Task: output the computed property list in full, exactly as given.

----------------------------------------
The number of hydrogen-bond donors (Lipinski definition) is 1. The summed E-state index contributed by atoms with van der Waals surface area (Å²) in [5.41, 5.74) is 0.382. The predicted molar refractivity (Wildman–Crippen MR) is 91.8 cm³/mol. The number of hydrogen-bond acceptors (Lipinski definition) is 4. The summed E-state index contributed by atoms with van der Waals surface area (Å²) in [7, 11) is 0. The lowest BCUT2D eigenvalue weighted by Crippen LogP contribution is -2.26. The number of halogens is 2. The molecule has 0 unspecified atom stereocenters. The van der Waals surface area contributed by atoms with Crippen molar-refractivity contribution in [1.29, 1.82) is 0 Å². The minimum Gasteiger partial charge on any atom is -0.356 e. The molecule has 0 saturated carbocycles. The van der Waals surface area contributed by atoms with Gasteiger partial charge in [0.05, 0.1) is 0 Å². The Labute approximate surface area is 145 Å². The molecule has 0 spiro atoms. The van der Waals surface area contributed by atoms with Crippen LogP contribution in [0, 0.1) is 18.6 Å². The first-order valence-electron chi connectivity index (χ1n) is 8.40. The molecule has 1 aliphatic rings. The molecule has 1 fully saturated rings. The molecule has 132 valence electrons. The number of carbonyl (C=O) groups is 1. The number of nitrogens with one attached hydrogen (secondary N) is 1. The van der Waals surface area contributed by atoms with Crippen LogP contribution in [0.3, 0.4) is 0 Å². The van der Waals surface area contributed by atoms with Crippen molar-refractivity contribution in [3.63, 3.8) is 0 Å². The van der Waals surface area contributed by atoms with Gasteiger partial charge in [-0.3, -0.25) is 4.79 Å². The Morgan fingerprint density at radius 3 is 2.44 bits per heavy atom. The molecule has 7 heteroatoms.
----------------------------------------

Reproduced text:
The number of hydrogen-bond donors (Lipinski definition) is 1. The summed E-state index contributed by atoms with van der Waals surface area (Å²) in [5.41, 5.74) is 0.382. The predicted molar refractivity (Wildman–Crippen MR) is 91.8 cm³/mol. The number of hydrogen-bond acceptors (Lipinski definition) is 4. The summed E-state index contributed by atoms with van der Waals surface area (Å²) in [7, 11) is 0. The lowest BCUT2D eigenvalue weighted by Crippen LogP contribution is -2.26. The number of halogens is 2. The molecule has 0 unspecified atom stereocenters. The van der Waals surface area contributed by atoms with Crippen molar-refractivity contribution in [1.29, 1.82) is 0 Å². The minimum Gasteiger partial charge on any atom is -0.356 e. The molecule has 0 saturated carbocycles. The van der Waals surface area contributed by atoms with Gasteiger partial charge in [0.05, 0.1) is 0 Å². The Labute approximate surface area is 145 Å². The molecule has 0 spiro atoms. The van der Waals surface area contributed by atoms with Crippen LogP contribution in [0, 0.1) is 18.6 Å². The first-order valence-electron chi connectivity index (χ1n) is 8.40. The molecule has 1 aliphatic rings. The molecule has 1 fully saturated rings. The molecule has 132 valence electrons. The number of carbonyl (C=O) groups is 1. The number of nitrogens with one attached hydrogen (secondary N) is 1. The van der Waals surface area contributed by atoms with Crippen LogP contribution in [0.3, 0.4) is 0 Å². The van der Waals surface area contributed by atoms with Crippen molar-refractivity contribution in [3.63, 3.8) is 0 Å². The van der Waals surface area contributed by atoms with Gasteiger partial charge in [-0.3, -0.25) is 4.79 Å². The Morgan fingerprint density at radius 3 is 2.44 bits per heavy atom. The molecule has 7 heteroatoms.